Ephesians 4:4-16...

There is one body, one spirit, one hope, one Lord, one faith, one baptism, and there is one God. Ephesians 4:4-16 follows a creedal structure. Note the seven-fold repetition of the word “one.[1]” The use of the number seven throughout the Bible tends to indicate completeness. The creed that Paul formulates for the church in Ephesus is complete in nature: there is nothing else needed. Existing inside of this seven-fold structure is a Trinitarian model, assembled in a similar fashion to the parallel structuring found frequently in Hebrew poetry: (1) there is one body – there is one spirit, (2) there is one hope – found in one lord, (3) there is one faith – acted out in one baptism, and above it all – one god.[2] Under this complex and poetic framework Paul calls the community of the church into unity. These seven truth claims, around which Paul centers the church, are each intentionally vague and generic.

Paul calls this community past whatever differences it may have, towards a group of central concepts, which all can gather around. Why can they, beyond the possible boundaries between individuals, be called together as one church? Verse seven tells us it is because of the grace that was given to each of us by Christ (4:7). The word here that is translated as “was given,” is the Greek verb δίδωμι (didōmi). Δίδωμι is in the aorist tense, pointing us back to a completed event in the past.[3] The church can be called forward into new things, because of the gift, which they have already received. The reception of that gift (the grace of Christ and the power and presence of the Holy Spirit) have already been given. That part of the work is finished, now the Church must decide how it will live with these gifts.

Paul picks back up the gift language in verse eleven; here he expands on how this gift manifests in the lives of the believers in a classically Pauline run-on sentence. Paul’s language in this section is reminiscent of Romans twelve, when the author tells the reader that “the gifts he gave were.” The list of gifts supplied in this Ephesians passage, include apostleship, prophecy, leadership, teaching, and evangelism. (4:11) Why have these gifts been given? “To build up the body of Christ.” (4:12)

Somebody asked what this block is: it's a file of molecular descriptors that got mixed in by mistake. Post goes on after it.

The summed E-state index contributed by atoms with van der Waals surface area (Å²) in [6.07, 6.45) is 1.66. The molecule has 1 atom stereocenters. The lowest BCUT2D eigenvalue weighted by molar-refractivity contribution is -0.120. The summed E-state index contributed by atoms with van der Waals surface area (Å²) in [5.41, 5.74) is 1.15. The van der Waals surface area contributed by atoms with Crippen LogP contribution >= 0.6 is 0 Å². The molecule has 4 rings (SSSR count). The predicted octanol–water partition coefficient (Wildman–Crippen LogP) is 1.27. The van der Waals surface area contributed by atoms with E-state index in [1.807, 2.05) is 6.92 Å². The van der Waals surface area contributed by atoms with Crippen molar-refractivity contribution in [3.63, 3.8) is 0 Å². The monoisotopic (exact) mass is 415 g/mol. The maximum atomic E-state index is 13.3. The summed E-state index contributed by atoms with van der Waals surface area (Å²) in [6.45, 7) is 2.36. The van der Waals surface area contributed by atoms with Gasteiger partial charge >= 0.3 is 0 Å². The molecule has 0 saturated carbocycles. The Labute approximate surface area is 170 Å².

As we survey this epistle to the Church at Ephesus there is a great wealth of imagery for the Church, such as that of a “body” (4:12) and that of a “structure.” (2:21) The word rendered in English as “structure,” is the Greek word oἰκοδομὴ (oikodomē), literally a physical structure; in the same verse is the image of a temple (ναὸν naon). Terms like these draw out the concept of physical construction in the mind of the reader. The Church is also spoken of as something that is growing (aὔξησιν auxēsin) (4:16) which connects us back to the language of body.[4] Ephesians does create room for special offices, but at the same time it expects that all the Christians in the community would have a part in this work – building the structure, growing the body. In this passage all of the community is called to unify under their common calling, found in the triune seven-fold creed, to the work of the Church.

Here the author makes sure that the reader understands that the work/building-up/growing of the Church is not exclusively the work of professionals; such as the teachers, pastors, prophets, evangelists, and apostles that were mentioned earlier. Verse sixteen states that “the whole body” has a role to play in the work of the Church and that each member has been equipped for this work. If each member of this, the body of the Church, is empowered to perform the task to which it has been called, connected to the rest of the Church in unity, then the Church will be “built up” in the work of love. (4:16) The specific word for love being used in the Greek is ἀγάπῃ (agape). ‘Aγάπῃ is the Greek term for the type of love that is self-sacrificial in nature. This is the kind of love that Paul says feeds the work of the Church and empowers the unified community.

[1] Barclay, William, The Letter to the Galatians and Ephesians, Revised ed, Philadelphia: Westminster Press, 1976, 141-2.

[2] Martin, Ralph P. Ephesians, Colossians, and Philemon, Atlanta: John Knox Press, 1991, 48.

[3] Croy, N. Clayton, A Primer of Biblical Greek, Grand Rapids, Mich: W.B. Eerdmans Pub.,1999, 71-2.

[4] Perkins, Pheme, “The Letter to the Ephesians,” in The New Interpreter's Bible, Nashville: Abingdon Press, 1998, 422-3.


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